When the two men met again a few days later, Mason exclaimed: “Dr. Palmer, you may live many years and do many good things, but I think you will be best known to posterity as the author of ‘My faith looks up to Thee.’”

Mason wrote the beautiful tune known as “Olivet” for the hymn, and perhaps the music contributed as much as the words to endear it to the hearts of millions. Certainly here is an instance where words and music are wedded, and should never be parted asunder.

Palmer wrote many other splendid hymns. Some of his most famous are translations from the Latin. His rendering of the noted hymn of Bernard of Clairvaux, “O Jesus, Joy of loving hearts,” is a gem of wondrous beauty. It has become a favorite communion hymn.

In his ministry Palmer laid much emphasis on the Lord’s Supper, and many of his hymns were written for communion services. He once said, in a communion address: “When the cares and the business of life have hurried me hither and thither with no little distraction of mind, I love to come back again, and sit down before the cross, and gaze on the blessed Sufferer with silent, tender memories. It is like coming once more into the sunshine after long walking through gloom and mist.”

Palmer’s whole life was characterized by a warm, almost passionate, devotion to Christ. His faith in the Saviour was 386 so childlike and strong that it enabled him to rise above all external burdens and trials. Something of his personal love to Christ may be seen beautifully reflected in his hymn, “Jesus, these eyes have never seen,” which was his own favorite and which many regard as inferior only to “My faith looks up to Thee.” It is such an appealing lyric, we feel we must quote it in full.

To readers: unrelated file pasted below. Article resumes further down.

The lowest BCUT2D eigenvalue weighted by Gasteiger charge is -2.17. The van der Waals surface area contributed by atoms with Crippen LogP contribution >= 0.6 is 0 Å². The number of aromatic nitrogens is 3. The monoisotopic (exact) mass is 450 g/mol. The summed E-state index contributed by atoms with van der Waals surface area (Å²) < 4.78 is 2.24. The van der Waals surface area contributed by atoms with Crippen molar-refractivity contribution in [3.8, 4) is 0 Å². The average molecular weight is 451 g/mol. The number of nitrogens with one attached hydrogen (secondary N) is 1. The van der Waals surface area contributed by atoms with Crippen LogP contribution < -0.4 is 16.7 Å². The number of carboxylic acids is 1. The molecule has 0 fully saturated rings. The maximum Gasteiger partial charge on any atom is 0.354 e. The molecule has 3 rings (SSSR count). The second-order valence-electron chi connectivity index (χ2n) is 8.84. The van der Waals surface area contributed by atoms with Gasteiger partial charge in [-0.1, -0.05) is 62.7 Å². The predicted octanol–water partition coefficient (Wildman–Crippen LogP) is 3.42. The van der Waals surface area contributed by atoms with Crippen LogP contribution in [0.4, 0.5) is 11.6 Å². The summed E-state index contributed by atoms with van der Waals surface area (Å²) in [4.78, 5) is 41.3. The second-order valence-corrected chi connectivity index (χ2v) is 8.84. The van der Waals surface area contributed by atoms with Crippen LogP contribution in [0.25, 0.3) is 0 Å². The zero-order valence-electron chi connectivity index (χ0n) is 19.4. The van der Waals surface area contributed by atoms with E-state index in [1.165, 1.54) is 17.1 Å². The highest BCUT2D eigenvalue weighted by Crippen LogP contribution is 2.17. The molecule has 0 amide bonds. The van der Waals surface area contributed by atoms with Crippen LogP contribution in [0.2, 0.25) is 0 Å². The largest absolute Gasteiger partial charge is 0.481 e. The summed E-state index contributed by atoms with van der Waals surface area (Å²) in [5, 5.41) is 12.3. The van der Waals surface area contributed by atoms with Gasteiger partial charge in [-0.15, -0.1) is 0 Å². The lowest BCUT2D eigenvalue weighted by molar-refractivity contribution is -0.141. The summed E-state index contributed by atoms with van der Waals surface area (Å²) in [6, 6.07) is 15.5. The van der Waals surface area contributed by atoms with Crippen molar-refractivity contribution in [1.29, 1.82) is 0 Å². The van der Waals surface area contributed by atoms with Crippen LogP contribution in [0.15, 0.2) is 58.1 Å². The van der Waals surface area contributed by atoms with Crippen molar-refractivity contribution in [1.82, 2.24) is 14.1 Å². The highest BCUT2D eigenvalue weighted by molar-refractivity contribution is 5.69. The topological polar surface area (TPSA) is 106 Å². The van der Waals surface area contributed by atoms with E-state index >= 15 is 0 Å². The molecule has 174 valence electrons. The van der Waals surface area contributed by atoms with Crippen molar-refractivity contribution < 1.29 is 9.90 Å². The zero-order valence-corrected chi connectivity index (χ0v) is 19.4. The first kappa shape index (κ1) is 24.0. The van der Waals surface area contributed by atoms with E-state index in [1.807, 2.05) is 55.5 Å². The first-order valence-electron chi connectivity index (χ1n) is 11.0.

Jesus, these eyes have never seen

That radiant form of Thine!

The veil of sense hangs dark between

Thy blessed face and mine!

I see Thee not, I hear Thee not,

Yet art Thou oft with me!

And earth hath ne’er so dear a spot

As where I meet with Thee.

Like some bright dream that comes unsought,

When slumbers o’er me roll,

Thine image ever fills my thought,

And charms my ravished soul.

Yet though I have not seen, and still

Must rest in faith alone,

I love Thee, dearest Lord, and will,

Unseen, but not unknown.

When death these mortal eyes shall seal,

And still this throbbing heart,

The rending veil shall Thee reveal,

All glorious as Thou art.

Palmer looked upon his hymns as gifts from heaven, and therefore he refused to accept money for their use. He insisted, however, that those who published his hymns should print them exactly as they were written. He regarded the 387 somewhat common practice of tampering with texts as “immoral.”

Palmer died in 1887. On the day before he breathed his last, he was heard repeating feebly the last stanza of his favorite hymn:

When death these mortal eyes shall seal,

And still this throbbing heart,

The rending veil shall Thee reveal,

All glorious as Thou art.